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March 14, 2011

‘Stuff happens’: the risks of a results agenda. Guest post from Rosalind Eyben

March 14, 2011

7 steps from autocracy to democracy

March 14, 2011
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From a recent speech by International Crisis Group’s deputy president Nick Grono, Alex Evans has distilled 7 very plausible lessons on how to ensure a successful transition from autocracy to democracy.

1) Reform has to happen quickly before impetus runs out – which it will, quickly. “If reforms don’t happen almost immediately, the opportunity is soon lost. Not full democratic transition of course, but enough to establish momentum for continued transformation.”

2) Democratisation after protests can happen faster and more easily in places that don’t have entrenched traditional elites. “…frequently popular uprisings are co-opted or taken over by the members of the existing elite. Sometimes this is defensive, to ensure the elites’ survival, after the sacrifice of a few leaders … other times, as recently in Kyrgyzstan, the revolt was simply an extra-constitutional, intra-elite, reshuffle.”

3) Try to get the military out of politics as soon as possible. “All too frequently Western nations seem comfortable with this, as the militaries are known entities, create a semblance of order and normality, and their commanders have often been trained at Leavenworth or Sandhurst. But more often than not, the military just ends up undermining democratic development, as in Pakistan.”

4) Get elections right. Not too early, not too late, and understanding that “they’re not an endgame”. “Often it will be better to build elections from the ground up – starting with local elections before moving to parliamentary or presidential polls, as local democracy helps build capacity.”

5) Understand that outsiders are largely bystanders during the transition, at least in the early chaotic stages. “The US did not persuade Mubarak to leave, nor could the Saudis convince him to stay – the Egyptian army decided.”

6) Don’t try to pick winners. Often irresistible to international actors, but rarely successful (Grono cites Karzai, Kagame, Meles, Museveni); external actors should focus on institutions rather than on individuals.

7) Conflict prevention matters. “The long term, painstaking work of investing in institutions, building the rule of law and developing civil society may be the most effective way for outsider actors to influence these transitions, in the years before they occur. Those countries with more developed institutions and more entrenched rule of law will likely stand a better chance of a stable transition than those without – think Jordan, or even Egypt, as compared to Libya.”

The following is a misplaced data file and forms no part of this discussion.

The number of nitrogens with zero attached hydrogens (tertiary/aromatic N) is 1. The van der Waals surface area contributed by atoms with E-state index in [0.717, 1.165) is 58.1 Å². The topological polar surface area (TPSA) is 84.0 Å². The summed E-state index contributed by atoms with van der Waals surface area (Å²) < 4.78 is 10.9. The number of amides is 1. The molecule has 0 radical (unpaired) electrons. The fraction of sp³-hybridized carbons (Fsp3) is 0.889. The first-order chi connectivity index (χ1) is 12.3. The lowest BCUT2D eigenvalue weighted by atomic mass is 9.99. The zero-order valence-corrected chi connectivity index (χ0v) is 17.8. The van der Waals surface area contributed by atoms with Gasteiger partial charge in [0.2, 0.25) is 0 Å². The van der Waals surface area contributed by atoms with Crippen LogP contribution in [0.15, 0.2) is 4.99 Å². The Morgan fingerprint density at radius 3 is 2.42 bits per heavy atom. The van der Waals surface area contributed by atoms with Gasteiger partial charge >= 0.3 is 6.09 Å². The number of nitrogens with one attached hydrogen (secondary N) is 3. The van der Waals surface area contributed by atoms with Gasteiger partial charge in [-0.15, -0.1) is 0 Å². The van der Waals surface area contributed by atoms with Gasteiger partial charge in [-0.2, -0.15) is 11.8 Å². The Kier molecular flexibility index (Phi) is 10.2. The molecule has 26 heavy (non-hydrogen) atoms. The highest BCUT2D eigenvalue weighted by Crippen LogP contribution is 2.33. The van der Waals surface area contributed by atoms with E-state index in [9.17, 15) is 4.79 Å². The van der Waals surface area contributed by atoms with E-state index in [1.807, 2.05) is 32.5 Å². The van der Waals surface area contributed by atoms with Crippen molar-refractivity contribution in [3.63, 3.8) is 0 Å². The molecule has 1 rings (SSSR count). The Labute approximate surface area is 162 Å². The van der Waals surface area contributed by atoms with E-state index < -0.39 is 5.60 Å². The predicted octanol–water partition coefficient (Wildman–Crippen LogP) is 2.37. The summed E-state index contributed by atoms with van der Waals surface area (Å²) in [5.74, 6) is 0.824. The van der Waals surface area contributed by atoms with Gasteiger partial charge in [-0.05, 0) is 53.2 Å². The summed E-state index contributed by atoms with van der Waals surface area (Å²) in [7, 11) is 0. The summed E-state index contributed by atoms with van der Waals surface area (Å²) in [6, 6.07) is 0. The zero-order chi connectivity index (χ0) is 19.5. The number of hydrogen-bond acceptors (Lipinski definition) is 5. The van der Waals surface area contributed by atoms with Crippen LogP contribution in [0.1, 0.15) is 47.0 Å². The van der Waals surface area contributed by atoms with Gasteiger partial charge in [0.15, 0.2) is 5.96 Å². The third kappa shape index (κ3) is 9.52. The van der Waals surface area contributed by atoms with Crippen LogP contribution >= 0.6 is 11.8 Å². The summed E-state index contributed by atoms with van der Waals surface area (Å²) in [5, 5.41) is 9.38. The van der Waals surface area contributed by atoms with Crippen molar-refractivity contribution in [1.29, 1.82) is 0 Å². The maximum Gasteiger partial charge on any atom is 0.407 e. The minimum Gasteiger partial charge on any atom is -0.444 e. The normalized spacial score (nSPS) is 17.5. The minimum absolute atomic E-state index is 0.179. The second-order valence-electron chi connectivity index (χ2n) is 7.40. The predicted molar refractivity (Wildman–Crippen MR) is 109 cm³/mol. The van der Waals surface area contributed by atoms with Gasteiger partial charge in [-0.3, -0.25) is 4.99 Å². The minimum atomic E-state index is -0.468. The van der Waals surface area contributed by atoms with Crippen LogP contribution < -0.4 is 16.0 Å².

Any additions?

7 comments

  1. hi Duncan,

    One aspect missing is whether there’s any time period/schedule for these seven steps. As H-J Chang argued in Kicking Away the Ladder, today’s developed nations took decades to reach democracy. So when can we expect the change in political system?

  2. Democracy has become a buzz-word. It is something we should all want. But often we do not know what we are actually asking for. I think we need to take a step backwards and think about what types of democracy there are before we decide what we want. There are really very different democratic systems with very different consequences for poor and marginalised people. For example, if political parties raise money from corporations linked to lobby groups who are trying to protect their vested interests, this may lead to increasing inequality and disregard for the needs of others. If we have proportional representation, with small minority parties having seats in parliament, the interests of the majority are not necessarily served. If we have coalitions, the democratic process itself is not necessarily effective. If we have constituencies, some small groups of people living in rural areas for example, may have more say through representation in parliament than others living in overcrowded slums. I therefore challenge you and Oxfam to open the debate on what we mean by democracy.